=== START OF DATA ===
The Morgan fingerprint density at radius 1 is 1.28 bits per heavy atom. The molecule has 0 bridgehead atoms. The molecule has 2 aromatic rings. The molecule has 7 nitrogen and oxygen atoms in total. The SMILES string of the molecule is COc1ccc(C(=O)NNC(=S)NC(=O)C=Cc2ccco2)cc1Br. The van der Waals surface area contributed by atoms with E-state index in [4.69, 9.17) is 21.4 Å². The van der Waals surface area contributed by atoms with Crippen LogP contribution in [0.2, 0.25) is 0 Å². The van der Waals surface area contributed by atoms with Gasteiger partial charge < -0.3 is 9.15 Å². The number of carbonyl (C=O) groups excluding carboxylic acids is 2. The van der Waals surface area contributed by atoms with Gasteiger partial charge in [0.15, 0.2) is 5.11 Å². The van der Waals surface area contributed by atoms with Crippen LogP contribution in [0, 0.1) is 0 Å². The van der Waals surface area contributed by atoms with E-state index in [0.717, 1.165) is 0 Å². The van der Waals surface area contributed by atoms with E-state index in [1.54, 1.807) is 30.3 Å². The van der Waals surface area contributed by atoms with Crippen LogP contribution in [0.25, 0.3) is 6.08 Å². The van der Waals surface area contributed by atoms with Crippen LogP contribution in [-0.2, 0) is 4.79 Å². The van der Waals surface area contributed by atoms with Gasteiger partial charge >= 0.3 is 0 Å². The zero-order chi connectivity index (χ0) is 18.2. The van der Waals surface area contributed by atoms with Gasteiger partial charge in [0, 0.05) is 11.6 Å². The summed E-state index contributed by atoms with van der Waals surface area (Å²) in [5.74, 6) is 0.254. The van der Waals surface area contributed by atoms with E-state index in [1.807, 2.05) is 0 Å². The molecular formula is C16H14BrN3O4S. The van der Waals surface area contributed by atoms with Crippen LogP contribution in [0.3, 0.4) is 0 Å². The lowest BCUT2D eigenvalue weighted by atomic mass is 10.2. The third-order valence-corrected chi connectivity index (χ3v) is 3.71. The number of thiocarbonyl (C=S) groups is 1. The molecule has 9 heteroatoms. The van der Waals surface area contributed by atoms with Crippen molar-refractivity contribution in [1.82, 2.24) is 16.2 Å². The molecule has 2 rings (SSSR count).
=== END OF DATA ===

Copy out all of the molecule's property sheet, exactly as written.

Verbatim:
The Morgan fingerprint density at radius 1 is 1.28 bits per heavy atom. The molecule has 0 bridgehead atoms. The molecule has 2 aromatic rings. The molecule has 7 nitrogen and oxygen atoms in total. The SMILES string of the molecule is COc1ccc(C(=O)NNC(=S)NC(=O)C=Cc2ccco2)cc1Br. The van der Waals surface area contributed by atoms with E-state index in [4.69, 9.17) is 21.4 Å². The van der Waals surface area contributed by atoms with Crippen LogP contribution in [0.2, 0.25) is 0 Å². The van der Waals surface area contributed by atoms with Gasteiger partial charge < -0.3 is 9.15 Å². The number of carbonyl (C=O) groups excluding carboxylic acids is 2. The van der Waals surface area contributed by atoms with Gasteiger partial charge in [0.15, 0.2) is 5.11 Å². The van der Waals surface area contributed by atoms with Crippen LogP contribution in [0, 0.1) is 0 Å². The van der Waals surface area contributed by atoms with E-state index in [0.717, 1.165) is 0 Å². The van der Waals surface area contributed by atoms with E-state index in [1.54, 1.807) is 30.3 Å². The van der Waals surface area contributed by atoms with Crippen LogP contribution in [0.25, 0.3) is 6.08 Å². The van der Waals surface area contributed by atoms with Crippen LogP contribution in [-0.2, 0) is 4.79 Å². The van der Waals surface area contributed by atoms with Gasteiger partial charge >= 0.3 is 0 Å². The zero-order chi connectivity index (χ0) is 18.2. The van der Waals surface area contributed by atoms with Gasteiger partial charge in [0, 0.05) is 11.6 Å². The summed E-state index contributed by atoms with van der Waals surface area (Å²) in [5.74, 6) is 0.254. The van der Waals surface area contributed by atoms with E-state index in [1.807, 2.05) is 0 Å². The molecular formula is C16H14BrN3O4S. The van der Waals surface area contributed by atoms with Crippen LogP contribution in [0.3, 0.4) is 0 Å². The lowest BCUT2D eigenvalue weighted by atomic mass is 10.2. The third-order valence-corrected chi connectivity index (χ3v) is 3.71. The number of thiocarbonyl (C=S) groups is 1. The molecule has 9 heteroatoms. The van der Waals surface area contributed by atoms with Crippen molar-refractivity contribution in [1.82, 2.24) is 16.2 Å². The molecule has 2 rings (SSSR count).